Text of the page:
Wildlife forensics: "supervised" assignment testing can complicate the association of suspect cases to source populations.
Ball, M. C.
Finnegan, L. A.
Broders, H. G.
Wilson, P. J.
Forensic science international. Genetics 2011 Jan; 5(1): 50-6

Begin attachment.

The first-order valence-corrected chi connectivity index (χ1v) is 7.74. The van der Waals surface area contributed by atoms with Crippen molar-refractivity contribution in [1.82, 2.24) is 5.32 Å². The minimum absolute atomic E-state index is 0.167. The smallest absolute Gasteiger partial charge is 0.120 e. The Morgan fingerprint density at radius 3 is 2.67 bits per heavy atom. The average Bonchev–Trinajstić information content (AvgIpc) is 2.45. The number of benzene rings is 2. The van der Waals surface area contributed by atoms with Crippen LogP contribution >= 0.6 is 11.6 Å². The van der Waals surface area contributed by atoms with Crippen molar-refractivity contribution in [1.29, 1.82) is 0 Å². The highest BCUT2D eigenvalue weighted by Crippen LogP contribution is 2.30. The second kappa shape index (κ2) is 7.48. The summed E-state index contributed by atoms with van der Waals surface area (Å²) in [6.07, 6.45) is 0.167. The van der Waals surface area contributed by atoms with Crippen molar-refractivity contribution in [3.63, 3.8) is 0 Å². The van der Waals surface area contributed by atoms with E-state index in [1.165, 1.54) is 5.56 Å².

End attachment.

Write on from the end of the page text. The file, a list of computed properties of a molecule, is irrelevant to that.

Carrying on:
Forensic science techniques are an important component of investigations for wildlife-related offences. In particular, DNA analyses can be used to characterize several attributes of biological evidence including sex, individual and species identification. Additionally, genetic assignment testing has enabled forensic biologists to identify the local population from which an individual may have originated. This technique has proved useful in situations where animals have been illegally harvested from areas/populations where hunting is prohibited. For this report, we used individual-based clustering (IBC), in the program Structure 2.2, under both "supervised" and "unsupervised" approaches to assess whether three suspected, illegally harvested moose originated from an endangered population. Atypical circumstances, with Nova Scotia having two moose sub-species in its jurisdiction, enabled strong IBC assignment testing results to determine the source population of the suspected samples. We found differences between the "unsupervised" and "supervised" modeling approaches to define genetic structure among the a priori characterized populations in our data set. Our findings illustrate the fact that individual clustering assignment tests can assist wildlife forensic cases to identify the source population of illegally harvested animals. However, the accuracy of results are highly dependant on the model choice used to define genetic clusters, as well as on the availability of a thorough database of samples throughout the managed area to accurately identify all genetic populations. Further, it is clear from our analyses that political jurisdictions do not accurately reflect isolated populations and we recommend using unsupervised IBC modeling for biological accuracy.
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